Up until a few weeks ago you’d have said that Lynsey Sharp was having an atrocious season. Out in the heats of the commonwealth games, outside of the top two at the British trials, an in poor-taste rant against Laura Muir and a series of below par runs well outside two minutes. However, two runs inside that benchmark in quick succession and a decent placing at the London diamond league and she finds herself heading to Berlin ranked 2nd in Europe. European champion six years ago in Helsinki, Sharp is presented with an outstanding opportunity to win a second title. With Muir eventually choosing not to double-up, Hassan opting for the 5000m and Selina Buchel and Shelayna Oskan-Clarke looking out of sorts, European leader Renelle Lamote is the only real threat (on paper). Despite having excellent personal bests, neither Lamote nor Sharp are particularly convincing competitors, but I expect the Brit to emerge victorious in Berlin.
Laura Muir and Laura Weightman will surely complete a British 1-2 in the 1500m, most likely joined on the podium by Poland’s Sofia Ennaoui. Muir would have started as overwhelming favourite for both the 800m and 1500m but a slight niggle after the London diamond league means she will only run the event she is most known for. Weightman hasn’t contested many 1500m’s in 2018, choosing to focus on the 5000m for the first part of the season, which resulted in the third major medal of her career. However, the races she has run indicate that a PB is on the cards and her excellent final 100m at last year’s World championships will give her belief that if she is close enough to Muir in the home straight then anything is possible. Muir admitted that she went too hard too early in the mile at the London diamond league so I expect her to wait until 300/250m to go before kicking, but in truth she can win this race in any which way she wants.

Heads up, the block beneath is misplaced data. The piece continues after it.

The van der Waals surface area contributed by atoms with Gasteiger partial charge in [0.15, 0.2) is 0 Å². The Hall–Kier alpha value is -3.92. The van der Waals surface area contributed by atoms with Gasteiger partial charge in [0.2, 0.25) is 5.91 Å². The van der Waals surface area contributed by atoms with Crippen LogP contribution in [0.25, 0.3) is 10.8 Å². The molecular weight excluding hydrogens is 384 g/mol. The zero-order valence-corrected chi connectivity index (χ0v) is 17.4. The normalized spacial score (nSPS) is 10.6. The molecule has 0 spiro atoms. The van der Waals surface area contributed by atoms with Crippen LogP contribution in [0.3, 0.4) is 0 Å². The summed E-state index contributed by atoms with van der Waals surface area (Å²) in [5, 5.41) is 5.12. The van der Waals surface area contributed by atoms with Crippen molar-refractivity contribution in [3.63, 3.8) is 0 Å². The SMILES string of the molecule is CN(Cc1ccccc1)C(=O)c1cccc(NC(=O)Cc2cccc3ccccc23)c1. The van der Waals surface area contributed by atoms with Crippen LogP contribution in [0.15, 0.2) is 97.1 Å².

There are two possible field gold’s with all of our long jump women capable of winning their first career title and Nick Miller talented enough to beat anyone in the world. Jazmin Sawyers will start as the most unlikely of the three long jumpers to win gold, yet she edged Shara Proctor out of the top two at the British trials and has commonwealth and European medals already. Proctor, who in turn beat Sawyers and Ugen at the London diamond league looks to have finally recaptured the form that took her so close to becoming World champion in 2015. A crisis of confidence followed that magnificent national record in the Bird’s Nest Stadium but her recent 6.91m and continued improvement with every meet indicates that something special could be on the cards. World leader and newest member of the 7 metre club Lorrain Ugen won both the British trials and the Stockholm diamond league, but has also had some poor competitions in between. The bookies have her a slight favourite over reigning European champion, indoors and out, Ivana Spanovic (6.99m this season), an athlete with a plethora of medals and titles. Ugen may have a better jump to her credit this year, but Spanovic is the defending champion. All are extraordinary athletes but to suggest it will be Ivana vs. the Brits would be insulting to the stellar field. I believe a British 1-2-3 is possible, but with equal probability I also believe a British 4-5-6 is feasible. Malaika Mihambo and Sosthene Moguernara (both German) are world class and will not be beaten with anything less than 6.90m+ jumps. The women’s long jump is arguably the event with the highest standard at these championships, possibly slightly ahead of the men’s 1500m. Whoever becomes the European champion will surely have to produce the jump of their life.